The 18-month trials are essentially similar to previous 6-month and 12-month-long trials, with standard criteria for probable AD and qualifying severity with MMSE ranges. All allowed the same top limit of 26 on the MMSE, but with the lower limit varying from 12 to 20. The patient groups were comparable among the trials with respect to age, gender, educational levels, and baseline rating scale scores. APOE
ε4 genotype distributions were similar in both the mild and the mild to moderate trials and to population-based estimates [23
], indicating that the patients selected on the whole were typical of AD patients samples.
The phase II bapineuzumab trial was different from the other completed trials, having the smallest sample size, fewest clinical sites, and the youngest mean age of 69.0, at least 4.6 years lower than the other trials. The placebo group showed the greatest mean worsening of the ADAS-cog over 18 months, 9.10 compared with the next greatest 8.14, and a median of 6.5 points among the trials. These apparent differences might represent selection bias, random variation, and the imprecision of point estimates in smaller samples.
The tarenflurbil trials, attempted to identify a milder population by restricting the MMSE score range to 26-20 [24
]. Despite scoring better on the ADAS-cog at baseline, however, this group did not perform better on the ADCS-ADL inventory, scoring within the 55.6 to 67.9 range of all the trials. Also the mean changes on the ADAS-cog, ADCS-ADL inventory, and CDR over 18 months in these trials was similar to or larger than the change seen in most of the trials that enrolled patients with lower MMSE scores. Moreover, the ADAS-cog changes were similar to the changes in the uncontrolled AD Neuroimaging Initiative (www.adni.org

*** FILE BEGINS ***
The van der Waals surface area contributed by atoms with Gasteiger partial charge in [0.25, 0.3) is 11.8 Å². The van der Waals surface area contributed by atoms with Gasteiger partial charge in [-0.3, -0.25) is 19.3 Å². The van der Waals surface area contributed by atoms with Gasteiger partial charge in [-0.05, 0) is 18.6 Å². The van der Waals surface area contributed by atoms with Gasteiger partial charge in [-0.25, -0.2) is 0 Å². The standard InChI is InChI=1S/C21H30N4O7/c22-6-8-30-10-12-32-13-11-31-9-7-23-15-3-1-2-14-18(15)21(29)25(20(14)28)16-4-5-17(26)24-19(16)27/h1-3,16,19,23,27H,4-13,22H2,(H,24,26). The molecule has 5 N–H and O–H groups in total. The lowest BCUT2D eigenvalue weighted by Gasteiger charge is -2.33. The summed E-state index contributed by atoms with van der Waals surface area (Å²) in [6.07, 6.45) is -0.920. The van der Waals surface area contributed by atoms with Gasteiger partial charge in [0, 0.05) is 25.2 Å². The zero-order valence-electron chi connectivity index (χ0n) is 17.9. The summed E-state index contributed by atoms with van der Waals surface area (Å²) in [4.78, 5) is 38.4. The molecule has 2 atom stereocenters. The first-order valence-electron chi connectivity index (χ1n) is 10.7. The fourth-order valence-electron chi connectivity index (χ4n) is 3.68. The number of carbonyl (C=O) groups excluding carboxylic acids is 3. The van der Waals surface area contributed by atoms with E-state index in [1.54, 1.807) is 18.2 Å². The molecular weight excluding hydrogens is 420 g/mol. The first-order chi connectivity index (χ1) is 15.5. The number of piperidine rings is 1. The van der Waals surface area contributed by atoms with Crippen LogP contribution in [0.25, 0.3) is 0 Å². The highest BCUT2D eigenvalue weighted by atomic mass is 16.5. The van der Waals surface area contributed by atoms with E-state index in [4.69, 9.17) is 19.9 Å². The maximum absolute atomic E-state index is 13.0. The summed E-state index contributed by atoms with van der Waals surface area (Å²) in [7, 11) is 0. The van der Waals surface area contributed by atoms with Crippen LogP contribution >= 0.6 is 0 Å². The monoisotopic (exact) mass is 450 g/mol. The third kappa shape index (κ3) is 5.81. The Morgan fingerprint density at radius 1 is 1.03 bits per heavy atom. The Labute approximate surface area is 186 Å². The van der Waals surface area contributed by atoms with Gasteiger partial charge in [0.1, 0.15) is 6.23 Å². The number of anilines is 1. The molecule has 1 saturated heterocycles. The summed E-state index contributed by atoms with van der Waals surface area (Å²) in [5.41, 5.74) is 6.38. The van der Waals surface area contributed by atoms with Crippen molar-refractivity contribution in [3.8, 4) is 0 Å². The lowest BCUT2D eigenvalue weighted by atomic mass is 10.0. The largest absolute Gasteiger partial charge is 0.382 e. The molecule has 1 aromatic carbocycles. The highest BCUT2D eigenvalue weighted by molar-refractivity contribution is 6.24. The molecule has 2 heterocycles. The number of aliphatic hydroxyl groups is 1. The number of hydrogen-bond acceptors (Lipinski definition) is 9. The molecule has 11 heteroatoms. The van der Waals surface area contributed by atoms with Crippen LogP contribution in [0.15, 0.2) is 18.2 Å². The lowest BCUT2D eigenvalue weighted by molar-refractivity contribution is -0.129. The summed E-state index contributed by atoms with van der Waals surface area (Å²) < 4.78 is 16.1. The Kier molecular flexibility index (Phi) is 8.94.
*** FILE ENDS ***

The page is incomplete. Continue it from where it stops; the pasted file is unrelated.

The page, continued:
) that also enrolled mild AD patients (, footnote). These observations do not support the use of restricted MMSE scores to identify a reliably milder subgroup and they contradict the suggestion that the higher baseline scores will yield smaller changes over time.
It is not obvious why the two nearly identically designed xaliproden trials had the smallest ADAS-cog mean changes and effect sizes. Both were demographically and geographically comparable to the other trials. One distinction is that fewer patients in these trials used cholinesterase inhibitors and memantine than in the other trials. There might be unrecognized differences in how these particular trials were performed, perhaps with respect to sample selection, sites, trial management, cognitive test versions, or scoring methods. However, decline on the CDR and ADCS-ADL was also less in one of the trials than in the others, suggesting external and consensual validity to the observation.
A CGIC was used in only two of the 23 trials as the co-primary outcome assessing clinical significance, perhaps because of concern about sensitivity and stability of raters and ratings over such a long period of time. Evidence here suggests otherwise. The mean CGIC scores at 18 months were 5.11 for the atorvastatin trial and 5.23 for the simvastatin trials in the minimal worsening range, and the effect size for the simvastatin trial, 1.27 SD units, was substantially larger than the effect sizes for the CDR, ADAS-cog, and ADL in all the other trials. This large effect, however, might be consequent to the inherent expectation that patients will deteriorate or to the CGIC being, in fact, more sensitive to change than other measures [9
Similarly, the CDR might be more sensitive to change than the ADAS-cog, in that the CDR effect sizes were nominally larger than the ADAS-cog effect sizes in all the trials that reported both (). Similar to the CGIC, the CDR relies on a clinician's judgment. However, it assesses current extent of impairments, severity, not change from baseline, and might be less influenced by the raters' expectations of worsening. Future trials could consider the CDR as a main cognitive outcome as well, because CDR scoring is heavily weighted toward assessing orientation, memory, and problem-solving. One caveat is that although a rating might show greater sensitivity to change over time within a treatment group, it does not follow that it will be better able to distinguish the effect of a particular drug from placebo.